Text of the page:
The very best employers want everyone working for them to know what’s going on across the company, and how they can learn and improve their job performance for themselves. They’re taking getting information and learning opportunities to people very seriously indeed.

During the pandemic, Barchester Healthcare rapidly trained more than 650 volunteers by converting all face-to-face learning and competency assessment to e-learning and e-enabled induction to be completed prior to joining – enabling faster onboarding and job starts.

Recognise your workers

Recognition is a form of extrinsic motivation – that is, motivation driven by external factors like praise or reward – and it’s a cornerstone of employee motivation. Providing attention in a personal way builds emotional bonds between you and your people.

The best way to do this for your deskless workers is through employee recognition schemes. Set a standard so your people know what’s required to achieve recognition, then embed that standard.

Let people recognise each other, too, so the flow isn’t all one way. The more your people see you doing this, the more motivated they’ll be to replicate these recognition gaining actions.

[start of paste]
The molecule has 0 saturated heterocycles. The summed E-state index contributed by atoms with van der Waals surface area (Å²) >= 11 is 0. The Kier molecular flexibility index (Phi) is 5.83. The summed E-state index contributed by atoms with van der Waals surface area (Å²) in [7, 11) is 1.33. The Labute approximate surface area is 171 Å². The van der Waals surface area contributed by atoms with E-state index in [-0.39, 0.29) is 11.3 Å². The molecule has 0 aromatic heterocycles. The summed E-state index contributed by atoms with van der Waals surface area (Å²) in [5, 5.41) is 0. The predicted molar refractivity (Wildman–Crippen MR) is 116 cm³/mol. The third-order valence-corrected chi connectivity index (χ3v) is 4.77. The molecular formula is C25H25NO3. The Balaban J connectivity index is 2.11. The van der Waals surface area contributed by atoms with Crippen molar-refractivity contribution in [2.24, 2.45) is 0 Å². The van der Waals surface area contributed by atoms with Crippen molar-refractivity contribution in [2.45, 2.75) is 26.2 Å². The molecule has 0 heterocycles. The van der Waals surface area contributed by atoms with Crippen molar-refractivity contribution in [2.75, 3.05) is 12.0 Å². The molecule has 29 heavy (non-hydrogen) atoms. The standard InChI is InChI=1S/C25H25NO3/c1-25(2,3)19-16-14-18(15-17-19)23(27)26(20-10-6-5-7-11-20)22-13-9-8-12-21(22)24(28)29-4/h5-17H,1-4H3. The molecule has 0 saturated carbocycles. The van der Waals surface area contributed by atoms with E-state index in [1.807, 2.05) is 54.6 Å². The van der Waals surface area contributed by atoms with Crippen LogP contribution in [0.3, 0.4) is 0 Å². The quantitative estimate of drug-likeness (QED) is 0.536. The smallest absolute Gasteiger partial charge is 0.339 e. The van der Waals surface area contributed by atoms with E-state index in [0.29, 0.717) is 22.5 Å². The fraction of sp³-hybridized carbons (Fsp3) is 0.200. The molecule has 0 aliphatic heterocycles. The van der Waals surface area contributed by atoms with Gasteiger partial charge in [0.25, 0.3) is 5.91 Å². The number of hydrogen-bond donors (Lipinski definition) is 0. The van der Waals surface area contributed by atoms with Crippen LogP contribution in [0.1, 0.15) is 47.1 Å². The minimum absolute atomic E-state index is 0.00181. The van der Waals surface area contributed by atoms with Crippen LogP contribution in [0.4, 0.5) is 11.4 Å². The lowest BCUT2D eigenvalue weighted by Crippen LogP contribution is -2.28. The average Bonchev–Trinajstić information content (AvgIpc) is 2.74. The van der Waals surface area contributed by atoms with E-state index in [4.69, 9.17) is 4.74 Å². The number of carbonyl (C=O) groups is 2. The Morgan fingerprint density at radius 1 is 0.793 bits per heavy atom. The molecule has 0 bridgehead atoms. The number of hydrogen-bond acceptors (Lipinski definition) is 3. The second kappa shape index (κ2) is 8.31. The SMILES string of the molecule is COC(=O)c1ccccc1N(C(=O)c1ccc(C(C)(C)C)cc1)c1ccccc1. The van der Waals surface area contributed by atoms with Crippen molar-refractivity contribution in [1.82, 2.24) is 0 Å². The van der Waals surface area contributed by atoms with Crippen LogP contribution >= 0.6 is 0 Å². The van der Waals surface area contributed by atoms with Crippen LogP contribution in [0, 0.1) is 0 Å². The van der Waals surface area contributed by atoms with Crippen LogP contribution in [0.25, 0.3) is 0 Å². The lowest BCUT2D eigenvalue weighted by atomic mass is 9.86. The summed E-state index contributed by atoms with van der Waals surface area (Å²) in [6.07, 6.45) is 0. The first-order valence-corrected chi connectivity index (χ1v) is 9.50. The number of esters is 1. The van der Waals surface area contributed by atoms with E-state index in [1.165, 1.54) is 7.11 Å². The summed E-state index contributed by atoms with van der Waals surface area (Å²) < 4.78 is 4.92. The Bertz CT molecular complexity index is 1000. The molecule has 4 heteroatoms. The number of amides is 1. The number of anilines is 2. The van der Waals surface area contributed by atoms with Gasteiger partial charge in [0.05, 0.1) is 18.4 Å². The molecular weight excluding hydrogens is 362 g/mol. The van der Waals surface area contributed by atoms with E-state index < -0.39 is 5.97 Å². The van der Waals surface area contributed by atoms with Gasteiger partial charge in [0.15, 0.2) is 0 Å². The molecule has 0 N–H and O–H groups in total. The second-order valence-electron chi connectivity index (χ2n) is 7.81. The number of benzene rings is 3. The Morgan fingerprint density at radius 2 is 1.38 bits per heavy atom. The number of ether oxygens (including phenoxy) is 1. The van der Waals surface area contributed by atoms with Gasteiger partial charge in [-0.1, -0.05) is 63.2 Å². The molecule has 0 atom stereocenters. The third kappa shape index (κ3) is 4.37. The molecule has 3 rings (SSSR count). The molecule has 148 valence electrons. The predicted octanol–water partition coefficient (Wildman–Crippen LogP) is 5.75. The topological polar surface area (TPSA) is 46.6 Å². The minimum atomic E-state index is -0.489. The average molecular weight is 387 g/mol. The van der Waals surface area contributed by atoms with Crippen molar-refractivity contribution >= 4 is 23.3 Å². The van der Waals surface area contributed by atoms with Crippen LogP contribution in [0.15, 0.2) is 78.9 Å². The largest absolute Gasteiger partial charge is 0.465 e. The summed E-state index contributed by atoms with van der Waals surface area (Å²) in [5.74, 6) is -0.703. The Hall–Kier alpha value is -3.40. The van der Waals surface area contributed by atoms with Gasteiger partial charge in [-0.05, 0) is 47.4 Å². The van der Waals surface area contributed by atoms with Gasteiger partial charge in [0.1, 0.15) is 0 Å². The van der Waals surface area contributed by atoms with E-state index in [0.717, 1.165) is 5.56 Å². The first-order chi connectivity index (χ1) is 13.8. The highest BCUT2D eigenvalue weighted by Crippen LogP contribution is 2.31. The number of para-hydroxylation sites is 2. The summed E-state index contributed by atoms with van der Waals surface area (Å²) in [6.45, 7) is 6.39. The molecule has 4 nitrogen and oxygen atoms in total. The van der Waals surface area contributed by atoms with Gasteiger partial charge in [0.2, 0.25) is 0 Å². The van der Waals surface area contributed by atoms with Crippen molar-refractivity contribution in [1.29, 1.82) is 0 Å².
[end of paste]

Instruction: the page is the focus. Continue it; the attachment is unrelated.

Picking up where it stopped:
This doesn’t have to get complicated. Here are some of the ways you can recognise and thank your deskless workers:

  • Physical or virtual thank-you or well-done cards.
  • Companywide or team-specific acknowledgement emails.
  • Flash cards or video messages in tools like eduMe.
  • Recognition and rewards software like bonus.ly.
  • Public praise on social media.
  • Employee of the week or ‘wall of fame’ initiatives.
  • Badges or in-app visuals that signify milestones made or achievements unlocked.
  • A simple verbal ‘thank you’ done sincerely and authentically.

The Co-op is a good example: It created a bespoke online reward and recognition solution that was easily accessible to the entire workforce, ensuring all long service milestones were celebrated and that commitment was rewarded by managers.

Seek feedback

Anything you’re doing to attract and retain your deskless employees needs validation. You should be seeking feedback on all your initiatives in real time by using survey and pulse tools tailored to your circumstances.

There’s nobody that seeking feedback fails to benefit. By asking things like “how do you feel?”, “what can we improve?”, “how helpful was lesson x on y?”, or “what should we cover next?”, you can get a window into your workforce’s soul.

By proactively seeking feedback – rather than just directing deskless workers to either support lines or emails, which will more likely fuel rather than resolve any agitation – you’re saying, “we hear you and we value you”. Executing this doesn’t have to be a huge resource or time drain.

Want to know more about the best ways to reach and engage every single one of your Everyday Heroes? Fill in the form below and we’ll set you up with a personalised demo – and show you how you can keep your finger on the pulse of what your deskless employees are thinking and feeling.